The Legends of the Myrtles Plantation

Topics: Ghost, Haunted house, Myrtles Plantation Pages: 5 (1701 words) Published: February 11, 2011
There are many legends and ghost stories that have arisen from the Myrtles Plantation. However, which are actually true? To understand some of the legends behind the plantation, you should understand the history behind it. The Myrtles Plantation is an antebellum plantation that was built around 1796 and 1797 by General David Bradford, also known as “Whisky Dave” in St. Francesville, Louisiana (Kermeen 43). Bradford lived there alone for a while. He then moved his wife, Elizabeth, and his five children to the Louisiana plantation from the northeast. Once his daughter, Sara, was grown, she married Bradford’s law student, Clark Woodruff. When Bradford died in 1808, Sara and her husband cared for the plantation for her mother (Kermeen 43). Sara and Clark had three children while married: Cornelia Gale, James, and Mary Octavia. In 1834, Woodruff sold the plantation, the land, and its slaves to Ruffin Gray Stirling (“Myrtles Plantation”).

Stirling and his wife, Mary, moved into the plantation and remodeled it. The plantation had doubled in size and got its name, The Myrtles Plantation. In 1854, Stirling died leaving the plantation to his wife. Mary hired William Winter, whom was married to her daughter Sarah, to manage the plantation. William and Sarah lived in the plantation with their six children. William was shot by an unknown person on his porch and died. Sarah stayed in the home with her children and her mother until Sarah passed in 1878. Not long after Sarah died, her mother did also, which gave Stephen, one of Mary’s sons, the plantation. Stephen sold the plantation to persons whom in turn sold it to many other persons (“Myrtles Plantation”).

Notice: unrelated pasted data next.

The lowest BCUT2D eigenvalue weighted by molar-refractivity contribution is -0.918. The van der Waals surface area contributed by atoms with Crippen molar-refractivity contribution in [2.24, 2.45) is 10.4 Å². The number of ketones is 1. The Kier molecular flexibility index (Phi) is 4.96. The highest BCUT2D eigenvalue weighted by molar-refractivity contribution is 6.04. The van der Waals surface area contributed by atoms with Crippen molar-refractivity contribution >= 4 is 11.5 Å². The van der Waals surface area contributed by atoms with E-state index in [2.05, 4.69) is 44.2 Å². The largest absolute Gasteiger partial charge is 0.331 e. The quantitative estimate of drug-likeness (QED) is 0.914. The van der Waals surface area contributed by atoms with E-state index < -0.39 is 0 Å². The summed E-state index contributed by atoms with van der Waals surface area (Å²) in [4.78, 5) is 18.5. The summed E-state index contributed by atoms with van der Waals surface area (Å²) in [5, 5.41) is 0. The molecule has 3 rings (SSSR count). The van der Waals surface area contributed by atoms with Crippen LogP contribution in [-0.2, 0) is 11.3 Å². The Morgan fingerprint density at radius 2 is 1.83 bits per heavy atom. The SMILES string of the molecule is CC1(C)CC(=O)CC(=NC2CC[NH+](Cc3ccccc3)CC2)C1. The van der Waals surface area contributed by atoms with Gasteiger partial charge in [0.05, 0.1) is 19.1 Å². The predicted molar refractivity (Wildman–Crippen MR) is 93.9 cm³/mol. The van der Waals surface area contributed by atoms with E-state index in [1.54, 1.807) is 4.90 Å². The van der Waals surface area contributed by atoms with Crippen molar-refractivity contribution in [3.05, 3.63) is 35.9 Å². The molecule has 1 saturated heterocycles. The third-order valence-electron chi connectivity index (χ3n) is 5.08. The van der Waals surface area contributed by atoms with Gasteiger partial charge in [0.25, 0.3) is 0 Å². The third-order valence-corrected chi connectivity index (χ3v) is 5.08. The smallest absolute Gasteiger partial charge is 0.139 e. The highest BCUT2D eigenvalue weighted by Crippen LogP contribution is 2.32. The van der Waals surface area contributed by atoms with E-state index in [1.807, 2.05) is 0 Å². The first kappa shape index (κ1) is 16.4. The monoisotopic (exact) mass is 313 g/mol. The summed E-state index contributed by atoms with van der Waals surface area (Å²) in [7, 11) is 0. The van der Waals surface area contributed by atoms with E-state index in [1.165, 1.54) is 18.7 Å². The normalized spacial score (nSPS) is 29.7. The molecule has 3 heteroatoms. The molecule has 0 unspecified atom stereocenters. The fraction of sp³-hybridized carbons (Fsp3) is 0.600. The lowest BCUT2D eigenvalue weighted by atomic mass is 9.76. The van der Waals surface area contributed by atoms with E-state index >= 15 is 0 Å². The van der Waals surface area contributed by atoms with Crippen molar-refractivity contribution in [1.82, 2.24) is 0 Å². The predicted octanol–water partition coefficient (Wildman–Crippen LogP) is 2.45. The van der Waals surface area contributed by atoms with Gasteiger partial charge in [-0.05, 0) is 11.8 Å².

The plantation bounced from many owners within the next seven decades. Finally in the 1950s, it was purchased by Marjorie Munson. During this time, odd things and mystical happenings started being noticed in and around the plantation. Such things were hearing footsteps and cries of children. Also, if the furniture was moved or rearranged in certain rooms of the plantation, it would be moved back into its original positions when you returned (“Myrtles Plantation”). The plantation was then restored in the 1970s and sold again to James and Frances Kermeen Myers. While staying in the plantation, Frances kept an account of all supernatural occurrences she experienced (Kermeen 2). The Myrtles Plantation is now a bed and breakfast owned by John and Teeta Moss (“Myrtles Plantation”).

The Myrtles Plantation is deemed haunted for many reasons. It has been noted that there are as many as twelve ghosts that roam the plantation and the lands is resides on. There have also been ten murders reported in the plantation but only one is proven with historical documents. The most known haunting on the plantation is from a slave named Chloe. Chloe was owned by Clark and Sara Woodruff. According to legends, Clark forced Chloe to be his mistress. After Clark got tired of Chloe, he moved on to a new mistress. Fearing she would be sent to work in the fields, Chloe spied on Clark’s conversations to see if she would be allowed to stay in the house (Taylor and Wiseheart). Chloe was caught by Clark. To teach her a lesson, he cut off one of her ears. This is why she worn a green turban on her head (“Myrtles Plantation”).

Chloe craved the attention she once received from Clark. She baked a cake in honor of the oldest daughter that contained poisonous oleander leaves. She figured that knowing the anecdote to the poisonous plant, she could treat the family and save them. She thought they would see how much they needed her afterwards. However, only Sara and her two daughters, Cornelia Gale and Mary Octavia, ate the cake. All three of them died because Chloe made the mistake of adding too much poison. This left only Clark and his son, James, residing in the plantation. Legend says Chloe was hanged by other slaves and thrown in the Mississippi River as punishment or escape from punishment by Clark. The dining...
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